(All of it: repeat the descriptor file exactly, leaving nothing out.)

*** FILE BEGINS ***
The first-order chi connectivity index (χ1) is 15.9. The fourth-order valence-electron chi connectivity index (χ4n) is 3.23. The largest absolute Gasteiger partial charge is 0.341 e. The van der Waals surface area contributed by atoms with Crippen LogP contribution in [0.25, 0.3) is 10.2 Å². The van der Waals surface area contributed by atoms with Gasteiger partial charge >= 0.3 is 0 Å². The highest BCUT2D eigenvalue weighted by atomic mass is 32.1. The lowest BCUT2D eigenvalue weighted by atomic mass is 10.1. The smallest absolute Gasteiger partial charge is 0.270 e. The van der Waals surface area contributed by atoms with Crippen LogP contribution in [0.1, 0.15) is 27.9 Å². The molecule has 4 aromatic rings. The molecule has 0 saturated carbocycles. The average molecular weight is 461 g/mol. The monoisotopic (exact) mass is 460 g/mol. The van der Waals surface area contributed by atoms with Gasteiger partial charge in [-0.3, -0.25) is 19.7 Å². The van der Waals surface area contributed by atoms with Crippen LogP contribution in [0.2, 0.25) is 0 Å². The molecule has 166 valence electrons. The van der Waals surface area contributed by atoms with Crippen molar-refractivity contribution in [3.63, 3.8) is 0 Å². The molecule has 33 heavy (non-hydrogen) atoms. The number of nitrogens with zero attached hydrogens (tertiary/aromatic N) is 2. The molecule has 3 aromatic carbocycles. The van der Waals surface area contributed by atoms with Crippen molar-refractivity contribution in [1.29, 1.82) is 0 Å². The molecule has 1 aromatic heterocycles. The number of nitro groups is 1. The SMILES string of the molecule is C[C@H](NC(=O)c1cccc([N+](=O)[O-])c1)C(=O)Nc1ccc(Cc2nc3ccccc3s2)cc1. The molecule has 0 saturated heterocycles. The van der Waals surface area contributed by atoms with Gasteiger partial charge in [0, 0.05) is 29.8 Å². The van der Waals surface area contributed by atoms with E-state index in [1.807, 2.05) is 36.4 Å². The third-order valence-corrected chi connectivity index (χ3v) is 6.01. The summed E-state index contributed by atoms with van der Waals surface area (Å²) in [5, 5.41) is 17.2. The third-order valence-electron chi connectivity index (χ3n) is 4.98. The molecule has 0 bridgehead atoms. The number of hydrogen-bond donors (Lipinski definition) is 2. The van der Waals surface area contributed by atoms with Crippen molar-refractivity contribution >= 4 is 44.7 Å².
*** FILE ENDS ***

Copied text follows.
The first-order chi connectivity index (χ1) is 15.9. The fourth-order valence-electron chi connectivity index (χ4n) is 3.23. The largest absolute Gasteiger partial charge is 0.341 e. The van der Waals surface area contributed by atoms with Crippen LogP contribution in [0.25, 0.3) is 10.2 Å². The van der Waals surface area contributed by atoms with Gasteiger partial charge >= 0.3 is 0 Å². The highest BCUT2D eigenvalue weighted by atomic mass is 32.1. The lowest BCUT2D eigenvalue weighted by atomic mass is 10.1. The smallest absolute Gasteiger partial charge is 0.270 e. The van der Waals surface area contributed by atoms with Crippen LogP contribution in [0.1, 0.15) is 27.9 Å². The molecule has 4 aromatic rings. The molecule has 0 saturated carbocycles. The average molecular weight is 461 g/mol. The monoisotopic (exact) mass is 460 g/mol. The van der Waals surface area contributed by atoms with Gasteiger partial charge in [-0.3, -0.25) is 19.7 Å². The van der Waals surface area contributed by atoms with Crippen LogP contribution in [0.2, 0.25) is 0 Å². The molecule has 166 valence electrons. The van der Waals surface area contributed by atoms with Crippen molar-refractivity contribution in [3.63, 3.8) is 0 Å². The molecule has 33 heavy (non-hydrogen) atoms. The number of nitrogens with zero attached hydrogens (tertiary/aromatic N) is 2. The molecule has 3 aromatic carbocycles. The van der Waals surface area contributed by atoms with Crippen molar-refractivity contribution in [1.29, 1.82) is 0 Å². The molecule has 1 aromatic heterocycles. The number of nitro groups is 1. The SMILES string of the molecule is C[C@H](NC(=O)c1cccc([N+](=O)[O-])c1)C(=O)Nc1ccc(Cc2nc3ccccc3s2)cc1. The molecule has 0 saturated heterocycles. The van der Waals surface area contributed by atoms with Gasteiger partial charge in [0, 0.05) is 29.8 Å². The van der Waals surface area contributed by atoms with E-state index in [1.807, 2.05) is 36.4 Å². The third-order valence-corrected chi connectivity index (χ3v) is 6.01. The summed E-state index contributed by atoms with van der Waals surface area (Å²) in [5, 5.41) is 17.2. The third-order valence-electron chi connectivity index (χ3n) is 4.98. The molecule has 0 bridgehead atoms. The number of hydrogen-bond donors (Lipinski definition) is 2. The van der Waals surface area contributed by atoms with Crippen molar-refractivity contribution >= 4 is 44.7 Å².